by Liz Jansen
We all know that motorcycling changes lives. The theme of the Power of the Road conference was strength through balance, and as I interviewed each speaker, everyone had their unique life stories to demonstrate how motorcycling has played a difference in their life, and offered insights and tips we can apply to our own life.
I noticed common themes in the messages. While each interview was rich with candor, stories and wisdom, and stands on it’s own, I compiled a list of top 10 messages I took from the week, that will help me live the life I’m supposed to live, and accomplish what I’m here to do. I hope you find it useful as well. Over the coming weeks, I’ll explore each in more detail.
Lesson #1: Listen to your restlessness.
Many speakers acknowledged a restless spirit that urged them to in a certain direction, often against the status quo. Even if they didn’t realize it at the time, by listening to their spirit, which was seeking expression, they experienced pivotal moments, often not recognized as such until later.
Lesson #2: Be curious.
This is actually the #1 message from Allan Karl. We need to ask questions, wonder and think more about the world and people around us. When we’re curious we’re more open, we see, and we enrich our lives through the new things we can learn when we just look, wonder, wander and explore.
Lesson #3: Practice change.
Everyone advocated this. Push your comfort zone. Do something uncomfortable. It’s the only way to grow.
Lesson #4: Be receptive to what your road delivers.
We have to be prepared to go down any road that we’re on in life, even when it’s a detour. Being prepared doesn’t necessarily mean we’ll immediately know how to handle each situation. Rather, it’s traveling in a state of acceptance and receptivity.
Lesson #5: Use your gifts.
This covers a great deal of ground, including be yourself, use your unique talents and don’t worry about what others think of you.
Lesson #6: Manage fear.
No one is immune from the presence of fear. Talk to any one of the speakers, and they’ll tell you there are times they are terrified. What’s different about these leaders, is that they’ve learned to manage their fear, walk through it as Debbie Evans says, and use its energy constructively.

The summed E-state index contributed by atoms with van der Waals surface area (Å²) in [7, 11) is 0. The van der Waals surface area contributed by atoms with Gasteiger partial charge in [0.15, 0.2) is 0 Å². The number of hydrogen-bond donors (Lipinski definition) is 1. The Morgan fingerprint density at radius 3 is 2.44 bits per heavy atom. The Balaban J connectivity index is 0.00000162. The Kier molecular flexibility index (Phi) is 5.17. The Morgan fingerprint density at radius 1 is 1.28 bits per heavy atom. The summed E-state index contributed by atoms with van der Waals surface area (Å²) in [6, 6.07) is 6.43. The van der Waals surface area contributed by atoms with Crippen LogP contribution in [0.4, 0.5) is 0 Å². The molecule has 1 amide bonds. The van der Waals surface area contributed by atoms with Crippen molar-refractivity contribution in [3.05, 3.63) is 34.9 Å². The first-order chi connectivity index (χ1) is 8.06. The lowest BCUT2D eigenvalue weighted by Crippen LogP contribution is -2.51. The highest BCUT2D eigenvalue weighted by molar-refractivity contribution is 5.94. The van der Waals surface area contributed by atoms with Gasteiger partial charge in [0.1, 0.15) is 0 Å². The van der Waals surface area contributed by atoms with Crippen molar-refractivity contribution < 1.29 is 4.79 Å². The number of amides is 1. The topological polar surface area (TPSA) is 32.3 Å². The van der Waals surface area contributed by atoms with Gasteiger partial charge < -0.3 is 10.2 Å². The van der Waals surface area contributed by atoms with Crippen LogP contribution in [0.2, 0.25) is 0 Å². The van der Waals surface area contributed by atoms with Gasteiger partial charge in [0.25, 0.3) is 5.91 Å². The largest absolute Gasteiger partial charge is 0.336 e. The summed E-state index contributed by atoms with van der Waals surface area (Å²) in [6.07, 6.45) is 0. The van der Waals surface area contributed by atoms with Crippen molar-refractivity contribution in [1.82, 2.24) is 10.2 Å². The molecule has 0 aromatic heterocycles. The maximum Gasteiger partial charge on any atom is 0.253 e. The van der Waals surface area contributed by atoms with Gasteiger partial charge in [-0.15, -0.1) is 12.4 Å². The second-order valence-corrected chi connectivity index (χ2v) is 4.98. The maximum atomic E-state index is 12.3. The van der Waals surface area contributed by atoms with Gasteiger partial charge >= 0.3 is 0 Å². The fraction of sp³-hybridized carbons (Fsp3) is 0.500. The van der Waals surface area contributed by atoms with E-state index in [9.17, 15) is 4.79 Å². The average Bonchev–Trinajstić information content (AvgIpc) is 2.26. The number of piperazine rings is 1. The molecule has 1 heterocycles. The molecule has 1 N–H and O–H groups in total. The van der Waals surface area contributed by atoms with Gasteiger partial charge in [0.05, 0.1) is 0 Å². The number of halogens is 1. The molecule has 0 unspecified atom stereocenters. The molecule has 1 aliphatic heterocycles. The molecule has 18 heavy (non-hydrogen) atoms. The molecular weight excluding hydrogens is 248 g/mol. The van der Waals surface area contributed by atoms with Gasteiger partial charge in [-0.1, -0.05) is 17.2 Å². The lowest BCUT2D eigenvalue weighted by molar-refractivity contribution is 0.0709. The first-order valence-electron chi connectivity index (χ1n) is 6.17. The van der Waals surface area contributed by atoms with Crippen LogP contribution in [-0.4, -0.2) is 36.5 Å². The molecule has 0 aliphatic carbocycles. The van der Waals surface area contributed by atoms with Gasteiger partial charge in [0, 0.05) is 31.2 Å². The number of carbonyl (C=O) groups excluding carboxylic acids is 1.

Lesson #7: Turn hardship into opportunity.
Who would think that a quadruple amputee could ride a motorcycle again – and legally! How about being left permanently disabled from a near-fatal parachuting, but continuing to serve through motorcycling.
Lesson #8: Accept dares. Listen to messages from others.
Andrea Coleman says that the worst thing you can do to a social entrepreneur or a motorcyclist, if you don’t want something done, is to dare them, or tell them it can’t be done.
Lesson #9: Learn from the past.
The past has so much to teach us, not just our personal past, but in those who have gone before—the wise elders in our midst and our past
Lesson #10: Focus.
Important at all times, it’s particularly useful when moving through upheaval and times of change. Staying focused on your goals and making sure all your choices align with that helps get you through the rough stuff.
Above all, Breathe!! Breathing is always good to clear our mind of clutter and reconnect to who we are. It’s especially important when the going gets tough. When we’re out of balance, or the road we’re on is under construction and the going is rough, take the time to breathe, get centered and grounded. When you get off course, find that thing you were meant to do and figure out a plan to do it. There is a way. Then do it!